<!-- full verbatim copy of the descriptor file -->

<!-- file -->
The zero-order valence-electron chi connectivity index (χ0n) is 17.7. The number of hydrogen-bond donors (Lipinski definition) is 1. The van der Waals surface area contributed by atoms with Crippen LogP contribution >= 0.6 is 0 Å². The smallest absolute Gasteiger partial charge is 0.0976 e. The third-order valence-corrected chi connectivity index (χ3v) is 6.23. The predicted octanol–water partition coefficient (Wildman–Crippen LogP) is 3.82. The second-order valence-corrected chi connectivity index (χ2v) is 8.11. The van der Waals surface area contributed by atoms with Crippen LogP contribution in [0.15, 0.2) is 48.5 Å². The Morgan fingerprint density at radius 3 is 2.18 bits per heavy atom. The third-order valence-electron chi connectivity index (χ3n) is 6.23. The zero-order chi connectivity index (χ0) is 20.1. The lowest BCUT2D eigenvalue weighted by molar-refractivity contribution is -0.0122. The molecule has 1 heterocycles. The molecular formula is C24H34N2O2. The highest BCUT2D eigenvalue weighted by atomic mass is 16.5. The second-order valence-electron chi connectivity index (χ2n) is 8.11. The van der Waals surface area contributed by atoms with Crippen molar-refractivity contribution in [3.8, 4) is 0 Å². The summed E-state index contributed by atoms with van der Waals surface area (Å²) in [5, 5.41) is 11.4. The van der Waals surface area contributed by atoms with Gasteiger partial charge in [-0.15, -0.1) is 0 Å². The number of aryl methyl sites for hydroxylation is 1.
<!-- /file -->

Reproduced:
The zero-order valence-electron chi connectivity index (χ0n) is 17.7. The number of hydrogen-bond donors (Lipinski definition) is 1. The van der Waals surface area contributed by atoms with Crippen LogP contribution >= 0.6 is 0 Å². The smallest absolute Gasteiger partial charge is 0.0976 e. The third-order valence-corrected chi connectivity index (χ3v) is 6.23. The predicted octanol–water partition coefficient (Wildman–Crippen LogP) is 3.82. The second-order valence-corrected chi connectivity index (χ2v) is 8.11. The van der Waals surface area contributed by atoms with Crippen LogP contribution in [0.15, 0.2) is 48.5 Å². The Morgan fingerprint density at radius 3 is 2.18 bits per heavy atom. The third-order valence-electron chi connectivity index (χ3n) is 6.23. The zero-order chi connectivity index (χ0) is 20.1. The lowest BCUT2D eigenvalue weighted by molar-refractivity contribution is -0.0122. The molecule has 1 heterocycles. The molecular formula is C24H34N2O2. The highest BCUT2D eigenvalue weighted by atomic mass is 16.5. The second-order valence-electron chi connectivity index (χ2n) is 8.11. The van der Waals surface area contributed by atoms with Crippen molar-refractivity contribution in [3.8, 4) is 0 Å². The summed E-state index contributed by atoms with van der Waals surface area (Å²) in [5, 5.41) is 11.4. The van der Waals surface area contributed by atoms with Gasteiger partial charge in [-0.15, -0.1) is 0 Å². The number of aryl methyl sites for hydroxylation is 1.